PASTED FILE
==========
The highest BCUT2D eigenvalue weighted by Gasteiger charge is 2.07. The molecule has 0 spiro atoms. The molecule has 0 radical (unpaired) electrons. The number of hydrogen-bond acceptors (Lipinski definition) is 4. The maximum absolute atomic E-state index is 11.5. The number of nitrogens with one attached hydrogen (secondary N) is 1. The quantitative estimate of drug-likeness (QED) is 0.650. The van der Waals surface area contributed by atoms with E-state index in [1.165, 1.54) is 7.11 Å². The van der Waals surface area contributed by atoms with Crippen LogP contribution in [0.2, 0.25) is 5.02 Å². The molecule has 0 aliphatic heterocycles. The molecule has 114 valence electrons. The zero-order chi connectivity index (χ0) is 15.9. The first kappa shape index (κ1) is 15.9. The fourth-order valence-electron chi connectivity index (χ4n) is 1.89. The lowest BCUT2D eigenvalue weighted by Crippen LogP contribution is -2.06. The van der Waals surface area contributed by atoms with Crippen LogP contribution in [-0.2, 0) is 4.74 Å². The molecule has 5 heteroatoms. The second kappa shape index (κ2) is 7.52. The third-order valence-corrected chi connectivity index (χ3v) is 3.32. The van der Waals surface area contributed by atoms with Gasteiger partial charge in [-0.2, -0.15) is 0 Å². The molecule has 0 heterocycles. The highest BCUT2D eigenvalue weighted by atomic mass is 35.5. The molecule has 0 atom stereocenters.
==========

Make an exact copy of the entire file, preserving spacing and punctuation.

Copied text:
The highest BCUT2D eigenvalue weighted by Gasteiger charge is 2.07. The molecule has 0 spiro atoms. The molecule has 0 radical (unpaired) electrons. The number of hydrogen-bond acceptors (Lipinski definition) is 4. The maximum absolute atomic E-state index is 11.5. The number of nitrogens with one attached hydrogen (secondary N) is 1. The quantitative estimate of drug-likeness (QED) is 0.650. The van der Waals surface area contributed by atoms with E-state index in [1.165, 1.54) is 7.11 Å². The van der Waals surface area contributed by atoms with Crippen LogP contribution in [0.2, 0.25) is 5.02 Å². The molecule has 0 aliphatic heterocycles. The molecule has 114 valence electrons. The zero-order chi connectivity index (χ0) is 15.9. The first kappa shape index (κ1) is 15.9. The fourth-order valence-electron chi connectivity index (χ4n) is 1.89. The lowest BCUT2D eigenvalue weighted by Crippen LogP contribution is -2.06. The van der Waals surface area contributed by atoms with Crippen LogP contribution in [-0.2, 0) is 4.74 Å². The molecule has 5 heteroatoms. The second kappa shape index (κ2) is 7.52. The third-order valence-corrected chi connectivity index (χ3v) is 3.32. The van der Waals surface area contributed by atoms with Gasteiger partial charge in [-0.2, -0.15) is 0 Å². The molecule has 0 heterocycles. The highest BCUT2D eigenvalue weighted by atomic mass is 35.5. The molecule has 0 atom stereocenters.